#MusicUnscripted: How To Become A Superstar Performer
The modern music business is no walk in the park. While the icons of past generations navigated a (relatively) simpler industry, today’s artists juggle multiple hustles, clever marketing, and a stroke of luck before finally breaking through noise.
With so many vying for the top spot, an established artist has to be on top of their game when it comes to their presentation, work ethic and live performances.
To help bridge the gap that usually exists between upcoming and established artists, #MusicUnscripted hosted a workshop where industry professionals could share what they think makes a superstar on stage.
For performers and music enthusiasts, here are 5 quick bits of knowledge we picked up from that gig:
1. Respect everyone’s time
With many artists already notorious for always being fashionably late, you can make it a point to always be on time.
Late arrivals wreak of disrespect and are one of those things that could ruin reputations.
Arriving early makes a positive impression and can allow you time to get familiar with the stage environment. This ensures that there are no surprises or excuses when it’s time for you to do your thing on stage.
2. Create a quality product
Although technology has made it less difficult to make music, that doesn’t mean one can sit back and become complacent. Habits like performing over backing tracks, or settling for forgettable sets, can all send potential fans outside for a chat, or a long toilet break.
As an artist, bookings are your selling point and one of your most profitable income streams. Shows are also an opportunity to directly connect with your audience and convert new fans.
Your product includes your image, music and stage presence. This product needs to be polished and backed by strong concepts, with engaging stories.
One of the ways to craft a quality product is keeping everything you do consistent with your story as an artist.
3. Do your research
Before you become world famous, you may struggle to get consistent bookings but there’s always a new gap for you to showcase your music.
Your world is your library and you can always find new events, shows and platforms to grow your assets as a performer.
Keep your ear to the ground and make sure you’re always ready to capitalise on any openings in the game. This brings us to our next point…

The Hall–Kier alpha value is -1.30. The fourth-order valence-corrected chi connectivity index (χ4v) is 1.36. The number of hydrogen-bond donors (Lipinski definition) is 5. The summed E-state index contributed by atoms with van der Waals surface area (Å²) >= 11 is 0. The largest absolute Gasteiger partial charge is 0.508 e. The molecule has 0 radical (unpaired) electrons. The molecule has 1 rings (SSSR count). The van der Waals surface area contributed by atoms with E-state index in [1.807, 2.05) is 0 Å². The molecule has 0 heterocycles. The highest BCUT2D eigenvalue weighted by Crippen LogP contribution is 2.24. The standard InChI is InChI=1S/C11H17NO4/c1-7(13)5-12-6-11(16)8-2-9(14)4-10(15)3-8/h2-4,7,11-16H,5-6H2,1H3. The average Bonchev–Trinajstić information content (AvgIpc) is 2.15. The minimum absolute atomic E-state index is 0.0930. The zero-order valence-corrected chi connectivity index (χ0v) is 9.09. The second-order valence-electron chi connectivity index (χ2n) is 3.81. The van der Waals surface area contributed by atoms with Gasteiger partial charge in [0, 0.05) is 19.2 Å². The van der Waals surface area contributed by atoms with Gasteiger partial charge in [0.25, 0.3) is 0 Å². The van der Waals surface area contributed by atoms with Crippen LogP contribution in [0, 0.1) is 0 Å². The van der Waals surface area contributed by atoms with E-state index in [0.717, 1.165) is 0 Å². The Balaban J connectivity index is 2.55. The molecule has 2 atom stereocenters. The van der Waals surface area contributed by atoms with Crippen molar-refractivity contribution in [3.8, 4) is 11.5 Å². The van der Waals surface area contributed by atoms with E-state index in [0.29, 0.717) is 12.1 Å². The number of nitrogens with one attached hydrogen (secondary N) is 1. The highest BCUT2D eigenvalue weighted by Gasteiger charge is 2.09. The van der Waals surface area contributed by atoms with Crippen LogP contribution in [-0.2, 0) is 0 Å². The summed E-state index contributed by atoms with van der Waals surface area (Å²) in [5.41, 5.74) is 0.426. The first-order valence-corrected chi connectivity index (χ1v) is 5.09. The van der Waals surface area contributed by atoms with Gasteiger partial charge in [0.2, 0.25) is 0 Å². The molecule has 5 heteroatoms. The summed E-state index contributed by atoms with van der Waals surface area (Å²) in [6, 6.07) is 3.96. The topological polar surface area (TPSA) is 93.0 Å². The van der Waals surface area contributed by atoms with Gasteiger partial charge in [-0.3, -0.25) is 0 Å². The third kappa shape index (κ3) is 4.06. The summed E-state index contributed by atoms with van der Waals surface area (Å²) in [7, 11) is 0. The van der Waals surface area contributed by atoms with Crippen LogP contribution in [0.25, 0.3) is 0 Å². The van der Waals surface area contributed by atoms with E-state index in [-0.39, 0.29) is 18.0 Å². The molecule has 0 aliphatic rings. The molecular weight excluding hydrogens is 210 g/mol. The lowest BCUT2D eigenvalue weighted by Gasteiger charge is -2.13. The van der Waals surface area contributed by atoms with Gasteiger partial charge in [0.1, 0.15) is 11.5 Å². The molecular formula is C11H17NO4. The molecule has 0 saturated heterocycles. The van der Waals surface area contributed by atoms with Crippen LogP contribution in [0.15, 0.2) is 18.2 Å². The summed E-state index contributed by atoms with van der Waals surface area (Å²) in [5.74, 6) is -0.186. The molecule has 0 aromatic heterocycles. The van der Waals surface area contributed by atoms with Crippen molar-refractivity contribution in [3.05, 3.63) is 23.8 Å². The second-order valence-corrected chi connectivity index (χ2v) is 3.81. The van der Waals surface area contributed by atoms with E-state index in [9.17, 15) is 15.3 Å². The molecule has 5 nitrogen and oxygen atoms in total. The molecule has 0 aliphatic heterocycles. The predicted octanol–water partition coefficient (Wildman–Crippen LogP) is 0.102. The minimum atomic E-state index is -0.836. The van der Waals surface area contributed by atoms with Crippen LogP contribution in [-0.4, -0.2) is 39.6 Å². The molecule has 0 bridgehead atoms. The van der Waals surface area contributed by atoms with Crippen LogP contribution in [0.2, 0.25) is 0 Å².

4. Know the rules
It’s easy to try to take shortcuts like sending direct messages or harassing music reviewers with your mixtape or demo. Very few artists actually take the time to follow the rules or instructions of submissions.
No matter how amazing your product might be, no one will listen to you if you can’t even acknowledge their requests. People who handle submissions deal with hundreds each day. They create these rules so they can organise and get through as many artists as they can.
Knowing the rules not only gives you a fair chance, but understanding how far they can bend might give you that authentic edge every artist needs to shine. Also, the rules are always changing so you need to do consistent research to figure out what does and doesn’t work when you’re trying to disrupt the game.
5. Invest in yourself
Lastly, whether it’s time or money, you should always be ready to invest your resources in becoming a better artist. The game is ruthless and no one will forgive you for lacking in presentation or your product.
Mixing and/or mastering your music, crafting an image that aligns with your brand, and constantly making moves are just some of the non-negotiables of becoming a great artist.
If you’re waiting for someone to give you a shot then you might just finally make it at the age of 67. If a platform for your art doesn’t exist yet, it’s your responsibility to make one yourself.
Also, your art deserves as much attention and dedication as a 9 to 5, so do whatever you can to ensure you’re not the artist who has to explain why they didn’t make it.
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Lungelo Hlela is a Digital Copywriter based in Johannesburg, South Africa. When he’s not writing for brands, most of his work includes themes about social issues, history and popular culture. Follow him @lungelosam for more of his existentialist ramblings and romantic ideals.